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Dog parks on Long Island: What to know before you go

Dogs at the Springs Dog Park on Three

Dogs at the Springs Dog Park on Three Mile Harbor / Hog Creek Road in East Hampton, May 7, 2015. Credit: Gordon M. Grant

"Every dog must have his day," so proclaims the Jonathan Swift quote posted outside the dog park in Valley Stream.

Inside the pen, the dogs seem to be enjoying the day indeed, as eight of them run and tumble over each other on the AstroTurf, which features ramps to climb and a fire hydrant to . . . well, you know. There are hoses for water, too.

"They actually know each other," Woodmere resident Joanne Lindaur says over the din of barking dogs. Her own pet, a black-and-white mixed breed rescue named Billy, is the smallest of the bunch on this day, but he has no problem keeping up with the pack, weaving in and out of the legs of German shepherds and Labrador retrievers.

There are those who come in the morning, some in the afternoon and others near day's end. Owners chat as if old friends, with gentle ribbing and questions about each other's travel plans.

"You get to know people and you get out," says Nesconset resident Karen Hauk, 60, who often takes her three dogs to Blydenburgh County Park in Hauppauge.


At Blydenburgh, the dog park is a fenced area encompassing a large swath that travels back into the pine-tree-laden woods where the dogs can roam.

Angelo DiGiacomo, 65, of Smithtown, comes often with his 10-month-old Labrador mix, Sweetie; a bag of treats in his pocket for the other dogs, as well.

"She can't wait to come here," he says of Sweetie. "She got bit by a shepherd yesterday but still wants to come."

Yes, sometimes the play can become aggressive, dog owners say. That's when owners have to step in.

The woods give the dogs a place to sniff out new things, including small wildlife. Dogs get bored with the same smells in their own backyards, DiGiacomo says.

In the "small dog" area, Cindy Ventura, 56, of Bay Shore, and Hauk sit on plastic chairs while their dogs roam about.

"He likes to be in the mix," Ventura says as her dog Snoopy, an American Eskimo breed, stares pensively through the chain-link fence at the larger dogs.

Ticks are a problem at parks that border woods, so prepare accordingly.


The dog owners settle in at one of the picnic tables and chat as their dogs play, seeming like more than acquaintances, with friendly teasing and casual conversations.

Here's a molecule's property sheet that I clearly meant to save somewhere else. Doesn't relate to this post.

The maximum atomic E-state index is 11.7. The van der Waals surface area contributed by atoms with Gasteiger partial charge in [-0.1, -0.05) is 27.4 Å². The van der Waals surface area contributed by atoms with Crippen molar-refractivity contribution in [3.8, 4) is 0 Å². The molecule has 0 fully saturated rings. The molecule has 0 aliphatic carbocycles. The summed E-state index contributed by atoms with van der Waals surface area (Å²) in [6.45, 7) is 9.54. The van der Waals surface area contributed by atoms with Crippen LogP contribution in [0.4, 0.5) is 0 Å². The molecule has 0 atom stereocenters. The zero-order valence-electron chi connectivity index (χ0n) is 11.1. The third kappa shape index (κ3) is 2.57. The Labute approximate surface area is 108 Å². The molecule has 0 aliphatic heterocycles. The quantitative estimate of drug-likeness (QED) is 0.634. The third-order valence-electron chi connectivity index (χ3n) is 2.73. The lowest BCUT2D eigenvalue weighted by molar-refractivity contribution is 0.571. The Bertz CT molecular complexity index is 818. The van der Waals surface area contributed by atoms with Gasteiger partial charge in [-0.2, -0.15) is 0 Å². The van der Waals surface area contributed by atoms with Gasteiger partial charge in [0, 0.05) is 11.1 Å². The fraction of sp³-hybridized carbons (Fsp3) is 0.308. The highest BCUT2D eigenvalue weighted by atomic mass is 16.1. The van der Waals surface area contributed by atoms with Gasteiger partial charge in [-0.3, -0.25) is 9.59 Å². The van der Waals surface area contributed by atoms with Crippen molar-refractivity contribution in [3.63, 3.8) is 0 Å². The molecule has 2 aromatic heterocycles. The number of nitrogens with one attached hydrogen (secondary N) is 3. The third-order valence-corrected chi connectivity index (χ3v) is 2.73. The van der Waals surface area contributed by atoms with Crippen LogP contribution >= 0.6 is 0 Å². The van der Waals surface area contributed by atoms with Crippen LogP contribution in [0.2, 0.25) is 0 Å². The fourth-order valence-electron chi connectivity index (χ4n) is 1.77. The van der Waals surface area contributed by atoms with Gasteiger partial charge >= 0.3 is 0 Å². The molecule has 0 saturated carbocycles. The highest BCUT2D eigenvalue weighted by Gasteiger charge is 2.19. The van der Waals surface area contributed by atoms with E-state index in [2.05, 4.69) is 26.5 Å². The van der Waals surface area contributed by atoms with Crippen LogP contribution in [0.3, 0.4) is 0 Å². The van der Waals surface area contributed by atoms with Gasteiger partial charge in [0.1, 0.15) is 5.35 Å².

In Middle Island, the Town of Brookhaven's dog park also weaves through wooded areas. David Maldonado, 72, of Ridge, takes his dog there twice a day -- 6:30 a.m. and 4:30 p.m. -- and meets up with the other folks who tend to come at the same time each day, too.

"It's funny," he says. "You remember the dog's names, but not always the people's names."


Along with the formally posted policies, dog owners say there is an unwritten code of conduct that rules the parks. Consider:

HYGIENE Owners are supposed to pick up after their dogs. In AstroTurf fields, a quick spray with the hose helps keep the smells down.

SIZE MATTERS Most parks have a fenced area for small dogs. While some small dogs can hang with the big boys and girls, rough play is a possibility. Dog-park regulars talk about broken bones and other injuries -- what is just "romping" to larger animals can be dangerous to smaller ones.

RESTRAINTS Dogs should be off-leash in the fenced area, since dogs on leashes can feel restrained from protecting themselves.

SOCIALIZING Be sure your dog is good with others. Regulars at the dog parks keep a keen eye on their animals to make sure fun isn't turning to something more hostile.

MUTUAL RESPECT Humans have feelings, too. Warranted or not, others may be nervous about your dog being in the pen with theirs. Both pets and people should be happy.

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